On Tuesday, the Second Circuit in In Re Vitamin C Antitrust Litigation vacated a $147 million award against two Chinese companies for engaging in anti-competitive behavior. At issue was how a federal court should respond when a foreign government’s regulatory scheme conflicts with U.S. laws. Because the Chinese companies could not simultaneously comply with Chinese law and U.S. antitrust laws, the principles of international comity required the district court to abstain from exercising jurisdiction in the case. As a result, the Second Circuit reversed the district court’s denial of the Chinese companies’ motion to dismiss and remanded the case with instructions to dismiss the complaint with prejudice. In re Vitamin C Antitrust Litig., No. 13-4791 (2d Cir. Sept. 20, 2016).
The U.S. Court of Appeals for the Second Circuit yesterday affirmed the fraud conviction of a registered investment adviser and held that proof of intent to harm is not an element of a criminal conviction under section 206 of the Investment Advisers Act of 1940, 15 U.S.C. §80b-6 (“IAA”). The court’s decision in U.S. v. Tagliaferri, No. 15-536 (2d Cir. May 4, 2016), distinguished between willfulness – the defendant’s knowledge that his or her conduct was unlawful – and intent to harm the victim of the crime.
Following the D.C. Circuit’s July 14, 2015 decision in Koch et al. v. Securities and Exchange Commission, No. 14-1134 (D.C. Cir. July 14, 2015), which held that the SEC could not retroactively punish an investment advisor for conduct that occurred prior to the enactment of the statute authorizing the punishment, the SEC announced last week that it would not seek further review of that decision.
Returning to an enforcement priority repeatedly articulated over the years (for example, here, here and here), the SEC recently imposed sanctions on a registered investment advisory firm and two principals arising out of an alleged scheme to inflate the valuations of illiquid mortgage-backed securities held by private investment funds managed by the adviser. The SEC charged that the overvaluations improperly increased the management and performance fees collected by the adviser.
In AlphaBridge Capital Management, LLC, the Order reflecting the parties’ agreement to an aggregate penalty of $5 million, alleged that the firm systematically overstated the value of securities known as interest-only and inverse interest-only floaters. These unlisted, thinly-traded securities are tranches of collateralized mortgage obligations which receive a coupon payment that fluctuates as interest rates change. In the absence of a robust market, these securities are typically valued based on discounted cash flows. The computation of future cash flows and the resulting valuations are heavily dependent on a projection of the percentage of the underlying mortgages that are expected to be prepaid at any given time.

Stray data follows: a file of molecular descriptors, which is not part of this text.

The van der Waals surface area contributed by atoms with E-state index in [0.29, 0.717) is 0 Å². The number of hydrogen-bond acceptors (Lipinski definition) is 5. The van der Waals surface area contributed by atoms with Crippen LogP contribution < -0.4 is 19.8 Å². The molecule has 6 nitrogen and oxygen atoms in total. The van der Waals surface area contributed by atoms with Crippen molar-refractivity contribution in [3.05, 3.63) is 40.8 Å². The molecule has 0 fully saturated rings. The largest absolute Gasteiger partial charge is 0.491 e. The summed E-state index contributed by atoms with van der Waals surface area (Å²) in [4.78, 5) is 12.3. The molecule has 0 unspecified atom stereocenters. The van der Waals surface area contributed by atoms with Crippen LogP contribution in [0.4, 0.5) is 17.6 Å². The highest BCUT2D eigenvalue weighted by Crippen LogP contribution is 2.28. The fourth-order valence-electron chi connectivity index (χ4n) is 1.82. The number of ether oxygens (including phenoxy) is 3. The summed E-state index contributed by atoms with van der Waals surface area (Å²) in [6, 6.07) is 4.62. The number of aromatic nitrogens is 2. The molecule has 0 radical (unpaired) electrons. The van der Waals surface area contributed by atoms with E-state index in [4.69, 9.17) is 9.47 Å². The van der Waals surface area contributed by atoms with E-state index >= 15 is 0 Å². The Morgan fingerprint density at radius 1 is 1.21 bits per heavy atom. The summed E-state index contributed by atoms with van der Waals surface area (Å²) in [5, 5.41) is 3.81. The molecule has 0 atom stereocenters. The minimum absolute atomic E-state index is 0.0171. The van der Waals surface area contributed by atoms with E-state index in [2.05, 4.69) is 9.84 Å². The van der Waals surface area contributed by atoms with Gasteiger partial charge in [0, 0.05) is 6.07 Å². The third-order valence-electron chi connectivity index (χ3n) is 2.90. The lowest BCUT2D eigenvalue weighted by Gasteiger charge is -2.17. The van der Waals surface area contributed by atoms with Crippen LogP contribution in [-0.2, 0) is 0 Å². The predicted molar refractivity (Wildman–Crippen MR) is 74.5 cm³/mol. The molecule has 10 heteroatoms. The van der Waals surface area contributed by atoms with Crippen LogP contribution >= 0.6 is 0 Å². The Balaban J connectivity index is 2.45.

Last week, Delaware Governor Jack Markell signed Senate Bill 75, which amends the Delaware General Corporation Law to prohibit Delaware stock corporations from adopting bylaws that force shareholders to pay legal fees if they do not prevail in lawsuits asserting internal corporate claims against Delaware corporations. The legislation also allows Delaware corporations to designate Delaware – but not any other state – as the exclusive forum for internal corporate claims.
Section 115 defines “internal corporate claims” as “claims, including claims in the right of the corporation, (i) that are based upon a violation of a duty by a current or former director or officer or stockholder in such capacity, or (ii) as to which this title confers jurisdiction upon the Court of Chancery.”
Relying on a data-driven statistical analysis conducted by the Division of Economic and Risk Analysis (DERA), the SEC recently commenced administrative proceedings against an investment advisor, Welhouse & Associates, Inc., and its principal, charging them with improperly allocating profitable options trades to the principal’s own accounts while allocating unprofitable trades to the firm’s clients. The SEC’s announcement states that it is the first enforcement proceeding arising from the Commission’s recent initiative to use statistical analyses “to identify potentially fraudulent trade allocations known as ‘cherry-picking.’”
The Order initiating proceedings states that DERA analyzed the firm’s allocation of options trades over 35 months, from February 2010 to January 2013. During this time, the SEC alleges that options trades were typically executed through a master account at the firm’s broker, and allocated later in the day to either the principal’s accounts or client accounts.
Yesterday, the Delaware House of Representatives unanimously passed a bill prohibiting publicly traded corporations from adopting bylaws that force shareholders to pay legal fees if they do not prevail in lawsuits asserting internal corporate claims against Delaware corporations. The bill would also allow Delaware corporations to designate Delaware – but not any other state – as the exclusive forum for internal corporate claims. The Delaware Senate passed the same bill last month, as we reported here. The bill now heads to Governor Jack Markell for signature.
Yesterday, the Delaware Senate passed legislation prohibiting publicly-traded corporations from adopting bylaws that force shareholders to pay legal fees if they bring internal corporate claims against the company in court and do not win. The legislation also allows Delaware corporations to designate Delaware – but not any other state – as the exclusive forum for internal corporate claims. The bill passed on a 16-5 vote and now heads to the Delaware House of Representatives.